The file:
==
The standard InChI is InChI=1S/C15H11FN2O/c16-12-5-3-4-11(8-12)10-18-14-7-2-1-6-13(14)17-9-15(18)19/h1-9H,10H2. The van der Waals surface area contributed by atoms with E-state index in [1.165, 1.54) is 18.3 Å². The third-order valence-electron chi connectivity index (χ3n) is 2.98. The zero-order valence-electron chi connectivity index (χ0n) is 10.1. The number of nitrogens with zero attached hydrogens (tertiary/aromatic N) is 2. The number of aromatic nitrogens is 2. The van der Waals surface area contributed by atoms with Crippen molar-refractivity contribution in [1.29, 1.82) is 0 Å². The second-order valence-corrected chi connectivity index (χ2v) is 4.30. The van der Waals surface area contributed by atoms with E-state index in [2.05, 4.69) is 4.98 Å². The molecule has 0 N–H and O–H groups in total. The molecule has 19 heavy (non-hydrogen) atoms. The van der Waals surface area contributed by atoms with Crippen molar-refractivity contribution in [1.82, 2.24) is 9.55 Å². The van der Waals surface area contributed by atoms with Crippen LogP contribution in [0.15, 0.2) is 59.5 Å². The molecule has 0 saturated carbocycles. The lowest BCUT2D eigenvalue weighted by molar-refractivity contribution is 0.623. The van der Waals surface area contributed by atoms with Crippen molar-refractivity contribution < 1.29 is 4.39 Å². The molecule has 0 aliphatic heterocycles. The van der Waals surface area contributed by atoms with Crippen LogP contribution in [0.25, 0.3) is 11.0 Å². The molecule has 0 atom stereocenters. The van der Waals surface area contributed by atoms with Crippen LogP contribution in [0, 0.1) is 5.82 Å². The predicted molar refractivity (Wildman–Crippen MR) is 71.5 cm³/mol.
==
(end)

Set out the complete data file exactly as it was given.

The standard InChI is InChI=1S/C15H11FN2O/c16-12-5-3-4-11(8-12)10-18-14-7-2-1-6-13(14)17-9-15(18)19/h1-9H,10H2. The van der Waals surface area contributed by atoms with E-state index in [1.165, 1.54) is 18.3 Å². The third-order valence-electron chi connectivity index (χ3n) is 2.98. The zero-order valence-electron chi connectivity index (χ0n) is 10.1. The number of nitrogens with zero attached hydrogens (tertiary/aromatic N) is 2. The number of aromatic nitrogens is 2. The van der Waals surface area contributed by atoms with Crippen molar-refractivity contribution in [1.29, 1.82) is 0 Å². The second-order valence-corrected chi connectivity index (χ2v) is 4.30. The van der Waals surface area contributed by atoms with E-state index in [2.05, 4.69) is 4.98 Å². The molecule has 0 N–H and O–H groups in total. The molecule has 19 heavy (non-hydrogen) atoms. The van der Waals surface area contributed by atoms with Crippen molar-refractivity contribution in [1.82, 2.24) is 9.55 Å². The van der Waals surface area contributed by atoms with Crippen LogP contribution in [0.15, 0.2) is 59.5 Å². The molecule has 0 saturated carbocycles. The lowest BCUT2D eigenvalue weighted by molar-refractivity contribution is 0.623. The van der Waals surface area contributed by atoms with Crippen molar-refractivity contribution < 1.29 is 4.39 Å². The molecule has 0 aliphatic heterocycles. The van der Waals surface area contributed by atoms with Crippen LogP contribution in [0.25, 0.3) is 11.0 Å². The molecule has 0 atom stereocenters. The van der Waals surface area contributed by atoms with Crippen LogP contribution in [0, 0.1) is 5.82 Å². The predicted molar refractivity (Wildman–Crippen MR) is 71.5 cm³/mol.